The Corner

Economy & Business

Corporate Lobbying: How Policies Are Made in Washington

Open Secrets has some new numbers about how much companies are willing to spend on lobbying to keep the gravy train of Washington subsidies going. Top beneficiaries spent millions of dollars lobbying Congress trying to get the Ex-Im Bank reauthorized. Morning Consult summarizes the findings:

The report shows that the National Association of Manufacturers boosted lobbying spending from $12.4 million to nearly $17 million from 2014 to 2015, while General Electric Co. went from $15.17 million to nearly $21 million, and Boeing Co. went from $16.8 million to $21.7 million. Representatives from Boeing and NAM declined to comment, and requests for comment to GE were not answered.

While it is impossible to know exactly how much money each entity spent on lobbying specifically for Ex-Im’s revival, it was the top concern mentioned in those entities’ lobbying reports.

Until recently, Boeing and GE could count on Congress to prop up their profits without ever raising any objections. Indeed for years, the Ex-Im Bank’s reauthorization was passed with a simple voice vote and without any changes or questions asked. That changed in 2012. At the time there weren’t many of us speaking out — but we did help to get the Bank reauthorization challenged when 93 members of Congress voted against the Bank. And reforms were included as part of a three-year reauthorization.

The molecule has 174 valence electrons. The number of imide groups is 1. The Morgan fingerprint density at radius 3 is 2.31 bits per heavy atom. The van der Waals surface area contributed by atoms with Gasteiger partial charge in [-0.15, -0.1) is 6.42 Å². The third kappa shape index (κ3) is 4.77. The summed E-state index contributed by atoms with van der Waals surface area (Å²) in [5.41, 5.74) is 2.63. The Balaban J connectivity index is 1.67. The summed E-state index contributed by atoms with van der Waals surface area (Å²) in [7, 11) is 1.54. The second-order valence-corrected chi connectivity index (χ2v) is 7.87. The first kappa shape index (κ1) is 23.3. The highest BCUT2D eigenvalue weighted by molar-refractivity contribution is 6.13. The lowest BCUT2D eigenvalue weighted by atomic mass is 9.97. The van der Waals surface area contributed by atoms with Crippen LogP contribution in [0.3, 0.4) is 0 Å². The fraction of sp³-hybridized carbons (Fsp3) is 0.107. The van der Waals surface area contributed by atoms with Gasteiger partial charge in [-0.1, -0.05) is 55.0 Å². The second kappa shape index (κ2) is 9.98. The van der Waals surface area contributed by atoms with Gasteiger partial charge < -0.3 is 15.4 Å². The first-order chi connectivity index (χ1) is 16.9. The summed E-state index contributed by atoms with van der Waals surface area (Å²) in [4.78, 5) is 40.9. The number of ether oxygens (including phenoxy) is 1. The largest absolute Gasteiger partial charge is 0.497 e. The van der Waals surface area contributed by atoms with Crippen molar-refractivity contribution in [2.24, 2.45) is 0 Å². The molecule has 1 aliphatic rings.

The next time around we finally managed to make the case that this issue was about unfair privileges granted to some powerful corporations at the expense of everyone else. The interest in the issue at that time was intense. As a result of the pressure, the bank’s charter was only reauthorized for nine short months in September 2014 and only because it was tied to the threat of a government shutdown. That gave us a chance to take a stab at killing it again. And we did. On June 30, 2015, the Bank’s charter expired. But thanks to the joint efforts of Republicans and Democrats in Congress, it got reauthorized as part of last year’s terrible highway bill.

It’s really this change in attitude around the unfairness of the Ex-Im Bank that explains why Boeing and GE had to spend so much money lobbying. It is sad when you think about it. It means that companies think that they are better off improving their bottom line by lobbying for government-granted privileges than by pleasing their customers.

However, the battle for the soul of capitalism isn’t over. While Ex-Im was reauthorized, it still can’t make loans above $10 million. That means that we can expect Boeing and GE to keep on spending money on lobbying until they get what they want. However, hopefully, sooner rather than later as the resistance to their efforts continue, they will realize that the issue isn’t going away and that the days when crony programs were reauthorized without a fight are over. If that’s the case, it may actually not be worthwhile to spend the lobbying money. That’s something to look forward to.

Veronique de Rugy is a senior research fellow at the Mercatus Center at George Mason University.

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